Literary Travels

Recently, I was fortunate enough to find myself at a new place of employment.  I’m thrilled – I am now working as the fundraising and development person for a (very) small, local charity whose mission is to preserve the culture and history of the county in which I live. I will be spending my days cultivating donors, assisting with event planning, and sustaining relationships with the board and corporate donors.  Many of you know I live in Salem, Massachusetts – home of the Salem Witch Trials in 1692.  I didn’t grow up here, but was drawn to the city because of its incredible history and its attitude about using that history to prevent such a horrific event from happening again. As I’ve spent more time here, I have also grown to know that Salem has a great maritime history. Museums all over town, and even our city logo portray this, and it’s a great way to help the city become better known for something positive.

Since starting my new job, what I recently began thinking more about is the area’s literary history.  I suppose it’s well known that Thoreau’s Walden Pond is nearby.  And that Nathaniel Hawthorne was born right here in Salem.

If you’ve been reading my few posts in the last year, you may know I bought a new house, had a baby, and got a new job.  I haven’t had much time for blogging!  Now that things are settling down and no giant life changes are knowingly in my immediate future, I’m introducing a new blog segment.  We will be traveling around New England visiting the homes & graves of some of the famous authors in the area.  My hope is to involve my family a bit in my literary adventures.  My plan is to chose a New England author, read his or her book(s) – hopefully it’s on my fantasy list! – visit the grave or homesite to take some pictures, then blog about the experience.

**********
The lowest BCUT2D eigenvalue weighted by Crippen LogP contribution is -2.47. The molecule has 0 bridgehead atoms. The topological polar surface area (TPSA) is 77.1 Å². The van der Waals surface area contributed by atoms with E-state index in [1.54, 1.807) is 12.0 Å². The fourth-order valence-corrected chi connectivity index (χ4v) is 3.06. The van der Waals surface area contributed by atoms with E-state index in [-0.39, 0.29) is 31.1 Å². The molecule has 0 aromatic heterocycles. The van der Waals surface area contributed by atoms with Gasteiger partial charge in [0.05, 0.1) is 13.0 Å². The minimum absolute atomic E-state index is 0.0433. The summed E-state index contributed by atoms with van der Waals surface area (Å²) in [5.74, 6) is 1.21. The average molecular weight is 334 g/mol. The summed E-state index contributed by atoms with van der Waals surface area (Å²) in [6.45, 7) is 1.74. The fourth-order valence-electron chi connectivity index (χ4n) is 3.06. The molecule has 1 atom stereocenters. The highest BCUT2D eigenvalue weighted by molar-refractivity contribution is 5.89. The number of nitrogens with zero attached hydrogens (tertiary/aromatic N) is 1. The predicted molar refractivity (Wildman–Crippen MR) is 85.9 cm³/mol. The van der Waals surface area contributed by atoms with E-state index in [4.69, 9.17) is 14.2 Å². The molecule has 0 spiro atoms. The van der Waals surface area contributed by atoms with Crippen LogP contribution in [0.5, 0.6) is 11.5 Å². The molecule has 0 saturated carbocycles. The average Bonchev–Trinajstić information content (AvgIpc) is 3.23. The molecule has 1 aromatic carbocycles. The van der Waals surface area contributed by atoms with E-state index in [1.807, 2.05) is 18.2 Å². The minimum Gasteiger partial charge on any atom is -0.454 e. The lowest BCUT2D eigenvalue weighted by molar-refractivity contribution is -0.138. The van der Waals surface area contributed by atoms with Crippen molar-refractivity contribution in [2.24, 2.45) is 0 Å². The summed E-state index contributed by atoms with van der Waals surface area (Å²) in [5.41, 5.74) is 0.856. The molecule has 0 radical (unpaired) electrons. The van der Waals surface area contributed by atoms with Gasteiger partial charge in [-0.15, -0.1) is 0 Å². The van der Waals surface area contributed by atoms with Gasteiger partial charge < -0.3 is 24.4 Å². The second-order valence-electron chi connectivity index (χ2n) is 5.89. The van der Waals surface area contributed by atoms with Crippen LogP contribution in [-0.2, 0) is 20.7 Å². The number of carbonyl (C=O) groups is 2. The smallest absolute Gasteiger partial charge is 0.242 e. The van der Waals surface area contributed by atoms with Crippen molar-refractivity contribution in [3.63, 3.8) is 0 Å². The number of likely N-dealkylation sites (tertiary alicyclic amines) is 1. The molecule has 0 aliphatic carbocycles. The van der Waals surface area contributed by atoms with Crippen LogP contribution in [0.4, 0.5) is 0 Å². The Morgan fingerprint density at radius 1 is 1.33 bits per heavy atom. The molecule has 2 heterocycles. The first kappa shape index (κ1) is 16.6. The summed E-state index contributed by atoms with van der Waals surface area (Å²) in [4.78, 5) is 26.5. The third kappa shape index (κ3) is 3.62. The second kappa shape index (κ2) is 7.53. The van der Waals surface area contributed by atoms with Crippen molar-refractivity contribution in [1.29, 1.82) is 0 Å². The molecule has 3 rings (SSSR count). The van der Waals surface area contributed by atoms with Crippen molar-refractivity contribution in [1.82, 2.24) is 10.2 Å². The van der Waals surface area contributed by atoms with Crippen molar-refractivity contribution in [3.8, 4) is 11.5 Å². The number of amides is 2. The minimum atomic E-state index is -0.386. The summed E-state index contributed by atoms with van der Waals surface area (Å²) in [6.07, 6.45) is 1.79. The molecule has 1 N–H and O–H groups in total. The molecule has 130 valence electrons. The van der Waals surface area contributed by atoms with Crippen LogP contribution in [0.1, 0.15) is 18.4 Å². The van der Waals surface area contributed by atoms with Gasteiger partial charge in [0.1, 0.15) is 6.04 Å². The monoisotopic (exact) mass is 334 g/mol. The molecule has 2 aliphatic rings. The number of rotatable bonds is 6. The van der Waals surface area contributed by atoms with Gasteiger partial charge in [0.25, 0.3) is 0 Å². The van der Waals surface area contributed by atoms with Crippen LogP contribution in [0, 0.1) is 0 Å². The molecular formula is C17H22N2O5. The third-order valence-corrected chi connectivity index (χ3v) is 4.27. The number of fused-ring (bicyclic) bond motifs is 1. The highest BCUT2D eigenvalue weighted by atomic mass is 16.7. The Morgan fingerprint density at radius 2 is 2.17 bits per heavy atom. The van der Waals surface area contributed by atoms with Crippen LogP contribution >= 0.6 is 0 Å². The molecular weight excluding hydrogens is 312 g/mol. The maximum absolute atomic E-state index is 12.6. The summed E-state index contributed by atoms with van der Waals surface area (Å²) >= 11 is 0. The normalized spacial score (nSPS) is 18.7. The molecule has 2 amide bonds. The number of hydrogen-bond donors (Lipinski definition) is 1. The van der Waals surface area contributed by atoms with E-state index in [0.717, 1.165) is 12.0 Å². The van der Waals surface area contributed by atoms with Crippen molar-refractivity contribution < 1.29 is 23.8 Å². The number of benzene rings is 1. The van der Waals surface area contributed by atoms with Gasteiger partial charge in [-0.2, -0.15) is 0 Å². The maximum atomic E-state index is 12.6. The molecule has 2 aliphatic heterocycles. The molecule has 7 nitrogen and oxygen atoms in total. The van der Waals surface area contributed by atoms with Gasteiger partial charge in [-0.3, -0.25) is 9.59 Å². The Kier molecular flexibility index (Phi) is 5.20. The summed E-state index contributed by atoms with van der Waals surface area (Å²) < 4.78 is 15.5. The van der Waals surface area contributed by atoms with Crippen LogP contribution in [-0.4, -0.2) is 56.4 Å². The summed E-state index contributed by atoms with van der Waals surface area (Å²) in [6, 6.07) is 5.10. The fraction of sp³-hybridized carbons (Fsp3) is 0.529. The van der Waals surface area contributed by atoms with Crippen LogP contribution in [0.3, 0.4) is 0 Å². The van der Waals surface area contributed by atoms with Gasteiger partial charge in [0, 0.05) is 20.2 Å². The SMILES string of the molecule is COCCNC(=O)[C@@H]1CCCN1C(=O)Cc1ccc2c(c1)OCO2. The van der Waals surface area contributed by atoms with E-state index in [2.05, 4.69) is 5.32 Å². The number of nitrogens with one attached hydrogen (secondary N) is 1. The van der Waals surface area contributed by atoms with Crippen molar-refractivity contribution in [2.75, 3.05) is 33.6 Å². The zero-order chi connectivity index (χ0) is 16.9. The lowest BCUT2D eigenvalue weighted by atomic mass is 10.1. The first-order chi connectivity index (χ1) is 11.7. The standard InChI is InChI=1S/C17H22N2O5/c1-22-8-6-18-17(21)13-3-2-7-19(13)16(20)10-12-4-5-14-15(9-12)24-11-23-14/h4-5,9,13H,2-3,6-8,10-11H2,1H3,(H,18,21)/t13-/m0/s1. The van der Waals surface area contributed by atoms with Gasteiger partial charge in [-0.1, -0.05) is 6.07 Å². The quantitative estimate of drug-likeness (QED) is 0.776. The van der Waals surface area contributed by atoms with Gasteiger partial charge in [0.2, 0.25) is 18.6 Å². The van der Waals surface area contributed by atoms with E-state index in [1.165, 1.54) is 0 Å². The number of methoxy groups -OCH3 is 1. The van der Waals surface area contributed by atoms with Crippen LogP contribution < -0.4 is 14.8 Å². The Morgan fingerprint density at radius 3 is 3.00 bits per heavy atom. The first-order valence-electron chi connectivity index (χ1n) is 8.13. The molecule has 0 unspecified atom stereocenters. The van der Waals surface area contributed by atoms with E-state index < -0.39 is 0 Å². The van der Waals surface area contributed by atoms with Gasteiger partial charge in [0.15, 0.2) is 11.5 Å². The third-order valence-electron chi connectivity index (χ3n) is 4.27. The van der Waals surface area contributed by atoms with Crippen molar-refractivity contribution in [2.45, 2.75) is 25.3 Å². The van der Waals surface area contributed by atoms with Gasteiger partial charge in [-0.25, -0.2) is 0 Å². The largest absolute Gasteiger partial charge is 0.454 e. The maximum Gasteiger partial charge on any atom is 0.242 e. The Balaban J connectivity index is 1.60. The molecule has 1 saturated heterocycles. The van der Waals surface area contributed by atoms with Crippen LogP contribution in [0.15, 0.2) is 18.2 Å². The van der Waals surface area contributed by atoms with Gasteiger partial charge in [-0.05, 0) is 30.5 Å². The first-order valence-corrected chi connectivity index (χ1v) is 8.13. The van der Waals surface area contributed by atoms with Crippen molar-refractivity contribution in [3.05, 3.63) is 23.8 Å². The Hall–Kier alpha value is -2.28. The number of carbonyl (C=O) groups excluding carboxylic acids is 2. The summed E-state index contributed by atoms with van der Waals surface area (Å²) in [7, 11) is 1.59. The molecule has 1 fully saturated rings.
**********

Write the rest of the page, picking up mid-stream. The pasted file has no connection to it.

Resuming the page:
To get started, I picked up Carved in Stone at my local book store, Wicked Good Books. I’ve always had a curiosity about gravesyards and the people buried there.  I’m excited to include my sweet baby and my love in this reading adventure, and I hope to post more frequently.  

*These images are not mine and I claim no ownership or rights to them. I googled and found two awesome shots of two incredible graveyards in Salem.  The B&W is an image of Broad Street Cemetary – which was in the backyard of the first apartment I had in Salem.  The second is Old Burial Point, which is where Nathaniel Hawthorne’s infamous Grandfather Judge is buried. 


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